The Otherworldly Art of William Blake: An Introduction to the Visionary Poet and Painter

Giv­en his achieve­ments in the realms of both poet­ry and paint­ing, to say noth­ing of his com­pul­sions to reli­gious and philo­soph­i­cal inquiry, it’s tempt­ing to call William Blake a “Renais­sance man.” But he lived in the Eng­land of the mid-eigh­teenth cen­tu­ry to the near mid-nine­teenth, mak­ing him a Roman­tic Age man — and in fact, accord­ing to the cur­rent his­tor­i­cal view, one of that era’s defin­ing fig­ures. “Today he is rec­og­nized as the most spir­i­tu­al of artists,” say the nar­ra­tor of the video intro­duc­tion above, “and an impor­tant poet in Eng­lish lit­er­a­ture.” And whether real­ized on can­vas or in verse, his visions have retained their pow­er over the cen­turies.

That pow­er, how­ev­er, went prac­ti­cal­ly unac­knowl­edged in Blake’s life­time. Most who knew him regard­ed him as some­thing between an eccen­tric and a mad­man, a per­cep­tion his grand­ly mys­ti­cal ideas and vig­or­ous rejec­tion of both insti­tu­tions and con­ven­tions did lit­tle to dis­pel.

Blake did­n’t believe that the world is as we see it. Rather, he sought to access much stranger under­ly­ing truths using his for­mi­da­ble imag­i­na­tion, exer­cised both in his art and in his dreams. Cul­ti­vat­ing this capac­i­ty allows us to “see a World in a Grain of Sand / And a Heav­en in a Wild Flower / Hold Infin­i­ty in the palm of your hand / And Eter­ni­ty in an hour.”

Those words come from one of Blake’s “Auguries of Inno­cence.” Despite being one of his best-known poems, it mere­ly hints at the depth and breadth of his world­view — indeed, his view of all exis­tence. His entire cor­pus, writ­ten, paint­ed, and print­ed, con­sti­tutes a kind of atlas of this rich­ly imag­ined ter­ri­to­ry to which “The Oth­er­world­ly Art of William Blake” pro­vides an overview. Though very much a prod­uct of the time and place in which he lived, Blake clear­ly drew less inspi­ra­tion from the world around him than from the world inside him. Real­i­ty, for him, was to be cul­ti­vat­ed — and rich­ly — with­in his own being. Still today, the chimeri­cal con­vic­tion of his work dares us to cul­ti­vate the real­i­ty with­in our­selves.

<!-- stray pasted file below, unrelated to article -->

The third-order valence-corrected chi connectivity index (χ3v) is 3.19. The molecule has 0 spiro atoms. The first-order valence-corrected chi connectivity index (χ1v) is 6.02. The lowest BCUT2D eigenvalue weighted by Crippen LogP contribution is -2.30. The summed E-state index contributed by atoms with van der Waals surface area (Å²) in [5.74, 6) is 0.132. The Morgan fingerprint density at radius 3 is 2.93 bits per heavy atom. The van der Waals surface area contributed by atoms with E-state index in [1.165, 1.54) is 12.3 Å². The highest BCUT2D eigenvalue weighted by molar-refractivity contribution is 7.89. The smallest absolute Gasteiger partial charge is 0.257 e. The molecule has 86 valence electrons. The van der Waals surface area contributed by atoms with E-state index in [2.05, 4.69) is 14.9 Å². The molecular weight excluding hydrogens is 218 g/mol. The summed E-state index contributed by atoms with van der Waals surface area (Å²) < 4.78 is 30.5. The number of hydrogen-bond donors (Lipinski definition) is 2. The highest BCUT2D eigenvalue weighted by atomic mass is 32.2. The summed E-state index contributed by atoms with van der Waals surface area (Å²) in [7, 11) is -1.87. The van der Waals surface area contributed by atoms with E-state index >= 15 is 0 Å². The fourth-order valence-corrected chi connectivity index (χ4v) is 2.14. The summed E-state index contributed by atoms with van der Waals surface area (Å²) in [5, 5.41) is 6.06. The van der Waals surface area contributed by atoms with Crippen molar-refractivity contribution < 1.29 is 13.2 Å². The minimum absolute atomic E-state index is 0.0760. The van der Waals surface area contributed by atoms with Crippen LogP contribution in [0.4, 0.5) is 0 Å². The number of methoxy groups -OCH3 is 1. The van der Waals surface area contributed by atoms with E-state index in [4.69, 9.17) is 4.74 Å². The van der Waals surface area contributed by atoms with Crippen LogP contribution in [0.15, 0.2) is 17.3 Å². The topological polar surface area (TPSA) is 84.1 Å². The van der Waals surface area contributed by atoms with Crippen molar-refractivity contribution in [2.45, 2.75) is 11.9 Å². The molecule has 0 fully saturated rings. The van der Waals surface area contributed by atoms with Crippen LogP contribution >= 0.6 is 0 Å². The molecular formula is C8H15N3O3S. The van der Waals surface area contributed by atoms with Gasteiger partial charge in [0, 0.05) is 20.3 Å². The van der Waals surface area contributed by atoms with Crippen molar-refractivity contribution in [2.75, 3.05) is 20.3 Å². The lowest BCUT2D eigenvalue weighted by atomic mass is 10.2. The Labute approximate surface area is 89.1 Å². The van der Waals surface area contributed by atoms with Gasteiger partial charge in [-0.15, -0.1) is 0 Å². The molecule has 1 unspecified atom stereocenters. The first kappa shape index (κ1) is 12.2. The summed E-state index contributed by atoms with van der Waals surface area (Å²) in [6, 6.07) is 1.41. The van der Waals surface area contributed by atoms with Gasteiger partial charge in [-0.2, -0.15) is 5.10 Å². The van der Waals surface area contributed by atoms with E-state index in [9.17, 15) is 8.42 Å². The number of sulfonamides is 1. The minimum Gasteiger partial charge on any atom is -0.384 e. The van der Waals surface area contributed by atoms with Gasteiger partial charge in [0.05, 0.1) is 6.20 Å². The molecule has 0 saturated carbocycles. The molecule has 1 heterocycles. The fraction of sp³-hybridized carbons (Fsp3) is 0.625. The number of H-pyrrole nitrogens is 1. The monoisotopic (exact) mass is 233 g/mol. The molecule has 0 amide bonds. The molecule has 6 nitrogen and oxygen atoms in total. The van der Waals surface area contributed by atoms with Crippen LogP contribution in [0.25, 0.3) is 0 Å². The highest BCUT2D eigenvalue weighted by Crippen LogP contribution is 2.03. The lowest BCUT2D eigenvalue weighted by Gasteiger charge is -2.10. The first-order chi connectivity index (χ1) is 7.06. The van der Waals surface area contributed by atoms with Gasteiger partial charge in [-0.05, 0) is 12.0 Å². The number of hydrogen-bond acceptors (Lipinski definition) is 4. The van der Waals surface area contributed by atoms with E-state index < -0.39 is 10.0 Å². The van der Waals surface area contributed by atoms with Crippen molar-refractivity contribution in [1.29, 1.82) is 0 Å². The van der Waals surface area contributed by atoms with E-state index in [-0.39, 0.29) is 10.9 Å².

Relat­ed con­tent:

Enter an Archive of William Blake’s Fan­tas­ti­cal “Illu­mi­nat­ed Books”: The Images Are Sub­lime, and in High Res­o­lu­tion

William Blake’s Paint­ings Come to Life in Two Ani­ma­tions

William Blake’s Mas­ter­piece Illus­tra­tions of the Book of Job (1793–1827)

William Blake’s Hal­lu­ci­na­to­ry Illus­tra­tions of John Milton’s Par­adise Lost

William Blake Illus­trates Mary Wollstonecraft’s Work of Children’s Lit­er­a­ture, Orig­i­nal Sto­ries from Real Life (1791)

William Blake: The Remark­able Print­ing Process of the Eng­lish Poet, Artist & Vision­ary

Based in Seoul, Col­in Mar­shall writes and broad­casts on cities, lan­guage, and cul­ture. His projects include the Sub­stack newslet­ter Books on Cities, the book The State­less City: a Walk through 21st-Cen­tu­ry Los Ange­les and the video series The City in Cin­e­ma. Fol­low him on Twit­ter at @colinmarshall, on Face­book, or on Insta­gram.

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